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Published - Star-Tribune: Sunday, January 21, 2001

Theater review

A croc of comedy: 'Lyle' a zippy, funny show

Theater Critic

Roll over, Bob Fosse!

"Lyle, the Crocodile," which begins with finger-snapping, slump-shouldered dancers moving in that cool way that is one of late choreographer's artistic signatures, imitates not just Fosse. "Lyle" is a slap-dashy, slapsticky hoot pulling together a batch of humorous, vaudevillian approaches -- all in a fluid synthesis of style and performance.

The result is an effervescent, exclamatory cacophony of wheezing, whooping silliness.

The one-hour show, based on two popular children's books by Bernard Waber -- "Lyle, Lyle Crocodile" and "The House on East 88th Street" -- centers on a reptile abandoned in the bathtub of an Upper East Side Manhattan apartment. He was the former star of a traveling vaudeville show -- and had a penchant for Turkish caviar -- but his impresario-patron fell on hard times and had to let him go.

When members of a family move into the apartment, they get the surprise of their lives. They decide to adopt the scaly green creature (who looks partly like a raised-hair punk), but a crotchety neighbor wants the animal banished. What follows helps the neighbor -- Mr. Grumps -- see beyond Lyle's scales.

Playwright Kevin Kling has adapted the books to maximize the humor, though he leaves out a secondary story in which Lyle is kidnapped, which might make Lyle even more sympathetic.

The production, which toured more than two dozen Midwestern venues before opening Friday at the Children's Theatre Company in Minneapolis, has the polish of all that experience.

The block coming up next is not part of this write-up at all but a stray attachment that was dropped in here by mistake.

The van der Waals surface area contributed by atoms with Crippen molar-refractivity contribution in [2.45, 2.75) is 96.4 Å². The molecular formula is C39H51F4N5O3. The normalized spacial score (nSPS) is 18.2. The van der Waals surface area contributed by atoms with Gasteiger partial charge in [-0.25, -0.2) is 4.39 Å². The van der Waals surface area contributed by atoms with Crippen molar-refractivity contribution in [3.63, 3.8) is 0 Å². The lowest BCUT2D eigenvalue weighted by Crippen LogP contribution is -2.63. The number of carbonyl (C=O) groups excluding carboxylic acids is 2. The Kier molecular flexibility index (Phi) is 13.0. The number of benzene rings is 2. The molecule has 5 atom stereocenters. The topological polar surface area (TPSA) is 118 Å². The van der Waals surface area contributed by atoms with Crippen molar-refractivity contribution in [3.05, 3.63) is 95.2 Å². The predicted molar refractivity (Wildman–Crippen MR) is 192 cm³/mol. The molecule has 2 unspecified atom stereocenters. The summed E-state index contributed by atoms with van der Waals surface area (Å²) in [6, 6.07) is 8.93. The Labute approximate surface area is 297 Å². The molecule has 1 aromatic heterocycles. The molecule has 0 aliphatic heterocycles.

Director and choreographer Matthew Howe is aided by a fine creative team. The move-in family, for example, is cast with a wife who's taller than her husband. The characters don all kinds of ill-fitting outfits, thanks to costume designer Michael Olich, and their wacky, rubber-chicken-ish movements are made to a soundtrack of pings, plinks and descriptive horns from composer Michael Koerner.

None of this would come off without the hard work and comic talent of the cast, which includes Michael Lee in the nonspeaking title role and Eric Levos as the down-on-his-luck impresario-crocodile kidnapper.

Cast members all have wonderful moments, but Amy Silverman, playing the neighbor Mrs. Nitpicker, has a way of scrunching up her nose that's funny, mousy and hysterical. David Roberts plays the humorless Mr. Grumps with choleric relish. And Tezra Bryant and Noah Bremer do the other ensemble parts.

The show offers so much comedy, and it all streams by so quickly, that it would seem some of the humor might be lost on little children. But many kids today are Internet-savvy and more than up to the challenge of catching the jokes in this funny, slippery "Lyle the Crocodile."

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